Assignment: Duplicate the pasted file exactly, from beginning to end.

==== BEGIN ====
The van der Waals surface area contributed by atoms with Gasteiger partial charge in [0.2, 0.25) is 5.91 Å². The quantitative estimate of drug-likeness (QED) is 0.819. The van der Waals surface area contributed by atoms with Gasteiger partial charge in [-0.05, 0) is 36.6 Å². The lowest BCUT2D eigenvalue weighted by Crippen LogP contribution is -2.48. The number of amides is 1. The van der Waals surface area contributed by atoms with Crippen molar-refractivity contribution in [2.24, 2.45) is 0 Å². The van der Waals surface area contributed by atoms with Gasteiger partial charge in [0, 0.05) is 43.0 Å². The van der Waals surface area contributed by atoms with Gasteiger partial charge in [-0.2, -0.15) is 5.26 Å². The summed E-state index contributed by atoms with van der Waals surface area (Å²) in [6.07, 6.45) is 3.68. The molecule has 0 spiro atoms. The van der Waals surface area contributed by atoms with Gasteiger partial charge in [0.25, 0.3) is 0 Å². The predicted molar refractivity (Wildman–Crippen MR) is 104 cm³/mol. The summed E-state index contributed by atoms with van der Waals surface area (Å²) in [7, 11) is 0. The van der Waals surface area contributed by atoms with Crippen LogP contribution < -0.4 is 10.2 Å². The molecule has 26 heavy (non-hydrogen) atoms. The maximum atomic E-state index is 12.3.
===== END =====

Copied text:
The van der Waals surface area contributed by atoms with Gasteiger partial charge in [0.2, 0.25) is 5.91 Å². The quantitative estimate of drug-likeness (QED) is 0.819. The van der Waals surface area contributed by atoms with Gasteiger partial charge in [-0.05, 0) is 36.6 Å². The lowest BCUT2D eigenvalue weighted by Crippen LogP contribution is -2.48. The number of amides is 1. The van der Waals surface area contributed by atoms with Crippen molar-refractivity contribution in [2.24, 2.45) is 0 Å². The van der Waals surface area contributed by atoms with Gasteiger partial charge in [0, 0.05) is 43.0 Å². The van der Waals surface area contributed by atoms with Gasteiger partial charge in [-0.2, -0.15) is 5.26 Å². The summed E-state index contributed by atoms with van der Waals surface area (Å²) in [6.07, 6.45) is 3.68. The molecule has 0 spiro atoms. The van der Waals surface area contributed by atoms with Gasteiger partial charge in [0.25, 0.3) is 0 Å². The predicted molar refractivity (Wildman–Crippen MR) is 104 cm³/mol. The summed E-state index contributed by atoms with van der Waals surface area (Å²) in [7, 11) is 0. The van der Waals surface area contributed by atoms with Crippen LogP contribution < -0.4 is 10.2 Å². The molecule has 26 heavy (non-hydrogen) atoms. The maximum atomic E-state index is 12.3.